Open access peer-reviewed chapter

Advanced Mapping of the Seafloor Using Sea Vehicle Mounted Sounding Technologies

Written By

Tongwei Zhang, Baohua Liu and Xiaodong Liu

Submitted: November 29th, 2018 Reviewed: December 10th, 2018 Published: January 28th, 2019

DOI: 10.5772/intechopen.83448

From the Edited Volume

Earth Crust

Edited by Muhammad Nawaz, Farha Sattar and Sandeep Narayan Kundu

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A large proportion of the Earth’s surface is the deep sea. Numerous fields require access to seafloor topography and geomorphology. With the emergence of different types of underwater vehicles, especially the commercialization of near-seafloor micro-topographical mapping sonars, near-seafloor micro-topographical detection in the deep sea is possible. Near-seafloor micro-topographical exploration allows accurate detection of the seafloor using multibeam echosounder, side-scan sonar, and bathymetric side-scan sonar carried on-board various vehicles, including deep-tow, autonomous underwater vehicles, remotely operated vehicles, and human-occupied vehicles. Near-seafloor micro-topographical detection can obtain more accurate micro-topography and micro-geomorphology of the seafloor compared to full sea depth topographical detection. In this chapter, the basic principles of three types of near-seafloor micro-topographical mapping sonars are analyzed. Then, four types of underwater vehicles that are suitable for near-seafloor micro-topographical mapping are briefly discussed. Factors affecting mapping and detection results are presented using the Jiaolong human-occupied vehicle and its bathymetric side-scan sonar as an example. Next, the entire data processing and mapping methods are described. Finally, two typical detection results obtained by the Jiaolong bathymetric side-scan sonar in deep-sea are given.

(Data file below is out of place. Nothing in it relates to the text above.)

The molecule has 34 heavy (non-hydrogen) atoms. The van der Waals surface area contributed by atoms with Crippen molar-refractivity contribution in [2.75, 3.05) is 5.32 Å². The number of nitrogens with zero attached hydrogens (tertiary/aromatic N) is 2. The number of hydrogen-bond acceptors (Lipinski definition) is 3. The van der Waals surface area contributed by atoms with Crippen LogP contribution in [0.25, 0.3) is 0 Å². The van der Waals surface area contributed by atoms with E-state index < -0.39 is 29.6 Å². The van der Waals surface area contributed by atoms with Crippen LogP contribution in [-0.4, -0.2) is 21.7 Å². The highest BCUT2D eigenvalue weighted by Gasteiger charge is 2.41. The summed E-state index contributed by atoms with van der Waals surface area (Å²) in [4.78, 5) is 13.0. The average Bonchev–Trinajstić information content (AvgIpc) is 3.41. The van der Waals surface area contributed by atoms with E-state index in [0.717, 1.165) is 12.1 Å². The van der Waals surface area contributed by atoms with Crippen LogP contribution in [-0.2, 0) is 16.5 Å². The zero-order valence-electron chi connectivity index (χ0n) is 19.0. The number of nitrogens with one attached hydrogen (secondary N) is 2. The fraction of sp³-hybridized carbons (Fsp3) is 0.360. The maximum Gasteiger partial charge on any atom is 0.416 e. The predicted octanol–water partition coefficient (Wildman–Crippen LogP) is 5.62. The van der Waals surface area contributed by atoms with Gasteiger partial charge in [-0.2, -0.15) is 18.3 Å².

• topography
  • geomorphology
  • deep sea
  • underwater vehicle
  • mapping sonar

1. Introduction

The ocean accounts for about 71% of the Earth’s surface area and is the largest potential resource base on the Earth that has not been fully recognized and utilized by humans. There are extremely rich biological and mineral resources in the ocean. The deep sea is the lowest layer in the ocean, existing below the thermocline, at a depth of 1800 m or more [1]. Deep sea areas with a depth of more than 2000 m account for 84% of the ocean area. Therefore, the surface of the earth is mostly deep sea. The hypsometric profile of the ocean is shown in Figure 1.

Figure 1.

Hypsometric profile of the ocean.

Scientific research, resource development, engineering construction, and military activities around the ocean usually require accurate acquisition of seafloor topographical information in the area of interest as the basis for data and support. Therefore, understanding ocean topographical information, mapping ocean topographical and geomorphological information effectively, and how to obtain ocean topographical information map have become important issues in the current development of marine resources and marine space utilization [2]. In particular, marine topographical information is of immense value in marine space utilization.

Topography involves the recording of terrain, the three-dimensional quality of the surface, and the identification of specific landforms. It is often considered to include the graphic representation of the landform on a map by a variety of techniques, including contour lines, hypsometric tints, and relief shading [3]. Geomorphology is the branch of science that studies the characteristics and configuration and evolution of rocks and landforms [4]. In the ocean, seafloor topography is measured by multibeam echosounder (MBE), and seafloor geomorphology is measured by side-scan sonar (SSS).